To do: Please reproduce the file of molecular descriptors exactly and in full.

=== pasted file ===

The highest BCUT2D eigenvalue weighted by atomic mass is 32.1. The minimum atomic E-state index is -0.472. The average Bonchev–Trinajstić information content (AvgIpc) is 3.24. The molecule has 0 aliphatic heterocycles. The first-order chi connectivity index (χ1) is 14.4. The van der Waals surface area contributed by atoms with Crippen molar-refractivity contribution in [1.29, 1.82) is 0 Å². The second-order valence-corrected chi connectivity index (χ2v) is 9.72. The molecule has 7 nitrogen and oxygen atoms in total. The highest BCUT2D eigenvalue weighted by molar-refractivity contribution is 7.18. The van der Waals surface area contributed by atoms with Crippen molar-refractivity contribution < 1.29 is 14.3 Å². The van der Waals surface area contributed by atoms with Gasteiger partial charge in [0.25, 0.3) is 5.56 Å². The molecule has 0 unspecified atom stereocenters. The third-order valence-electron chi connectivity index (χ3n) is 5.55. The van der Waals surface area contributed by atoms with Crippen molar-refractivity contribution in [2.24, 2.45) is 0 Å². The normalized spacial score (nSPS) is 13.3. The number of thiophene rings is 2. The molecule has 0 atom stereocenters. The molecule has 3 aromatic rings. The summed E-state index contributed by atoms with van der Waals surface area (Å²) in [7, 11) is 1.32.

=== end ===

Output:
The highest BCUT2D eigenvalue weighted by atomic mass is 32.1. The minimum atomic E-state index is -0.472. The average Bonchev–Trinajstić information content (AvgIpc) is 3.24. The molecule has 0 aliphatic heterocycles. The first-order chi connectivity index (χ1) is 14.4. The van der Waals surface area contributed by atoms with Crippen molar-refractivity contribution in [1.29, 1.82) is 0 Å². The second-order valence-corrected chi connectivity index (χ2v) is 9.72. The molecule has 7 nitrogen and oxygen atoms in total. The highest BCUT2D eigenvalue weighted by molar-refractivity contribution is 7.18. The van der Waals surface area contributed by atoms with Crippen molar-refractivity contribution < 1.29 is 14.3 Å². The van der Waals surface area contributed by atoms with Gasteiger partial charge in [0.25, 0.3) is 5.56 Å². The molecule has 0 unspecified atom stereocenters. The third-order valence-electron chi connectivity index (χ3n) is 5.55. The van der Waals surface area contributed by atoms with Crippen molar-refractivity contribution in [2.24, 2.45) is 0 Å². The normalized spacial score (nSPS) is 13.3. The number of thiophene rings is 2. The molecule has 0 atom stereocenters. The molecule has 3 aromatic rings. The summed E-state index contributed by atoms with van der Waals surface area (Å²) in [7, 11) is 1.32.